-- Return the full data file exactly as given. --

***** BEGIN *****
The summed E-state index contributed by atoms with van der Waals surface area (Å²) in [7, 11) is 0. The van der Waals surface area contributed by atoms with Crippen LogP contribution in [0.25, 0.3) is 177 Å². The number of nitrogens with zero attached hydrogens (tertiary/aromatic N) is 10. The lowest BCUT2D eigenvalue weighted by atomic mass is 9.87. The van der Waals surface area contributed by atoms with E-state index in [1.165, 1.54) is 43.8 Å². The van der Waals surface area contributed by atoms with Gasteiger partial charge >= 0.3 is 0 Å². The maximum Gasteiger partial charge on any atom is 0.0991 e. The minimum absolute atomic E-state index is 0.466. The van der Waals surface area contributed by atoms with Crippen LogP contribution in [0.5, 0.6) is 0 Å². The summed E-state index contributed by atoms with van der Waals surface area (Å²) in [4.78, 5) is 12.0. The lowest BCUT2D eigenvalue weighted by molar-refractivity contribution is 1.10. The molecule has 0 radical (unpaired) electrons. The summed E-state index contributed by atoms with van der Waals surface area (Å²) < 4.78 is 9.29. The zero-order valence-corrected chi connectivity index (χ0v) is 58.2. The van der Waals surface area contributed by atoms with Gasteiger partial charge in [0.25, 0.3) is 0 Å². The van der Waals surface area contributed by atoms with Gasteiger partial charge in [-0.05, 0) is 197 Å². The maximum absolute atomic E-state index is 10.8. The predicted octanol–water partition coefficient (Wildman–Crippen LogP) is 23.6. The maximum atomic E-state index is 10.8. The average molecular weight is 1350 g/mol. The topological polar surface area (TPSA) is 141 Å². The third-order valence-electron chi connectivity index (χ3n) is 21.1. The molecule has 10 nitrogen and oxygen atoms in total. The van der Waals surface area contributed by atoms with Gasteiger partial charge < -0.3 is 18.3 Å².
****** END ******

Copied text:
The summed E-state index contributed by atoms with van der Waals surface area (Å²) in [7, 11) is 0. The van der Waals surface area contributed by atoms with Crippen LogP contribution in [0.25, 0.3) is 177 Å². The number of nitrogens with zero attached hydrogens (tertiary/aromatic N) is 10. The lowest BCUT2D eigenvalue weighted by atomic mass is 9.87. The van der Waals surface area contributed by atoms with E-state index in [1.165, 1.54) is 43.8 Å². The van der Waals surface area contributed by atoms with Gasteiger partial charge >= 0.3 is 0 Å². The maximum Gasteiger partial charge on any atom is 0.0991 e. The minimum absolute atomic E-state index is 0.466. The van der Waals surface area contributed by atoms with Crippen LogP contribution in [0.5, 0.6) is 0 Å². The summed E-state index contributed by atoms with van der Waals surface area (Å²) in [4.78, 5) is 12.0. The lowest BCUT2D eigenvalue weighted by molar-refractivity contribution is 1.10. The molecule has 0 radical (unpaired) electrons. The summed E-state index contributed by atoms with van der Waals surface area (Å²) < 4.78 is 9.29. The zero-order valence-corrected chi connectivity index (χ0v) is 58.2. The van der Waals surface area contributed by atoms with Gasteiger partial charge in [0.25, 0.3) is 0 Å². The van der Waals surface area contributed by atoms with Gasteiger partial charge in [-0.05, 0) is 197 Å². The maximum absolute atomic E-state index is 10.8. The predicted octanol–water partition coefficient (Wildman–Crippen LogP) is 23.6. The maximum atomic E-state index is 10.8. The average molecular weight is 1350 g/mol. The topological polar surface area (TPSA) is 141 Å². The third-order valence-electron chi connectivity index (χ3n) is 21.1. The molecule has 10 nitrogen and oxygen atoms in total. The van der Waals surface area contributed by atoms with Gasteiger partial charge < -0.3 is 18.3 Å².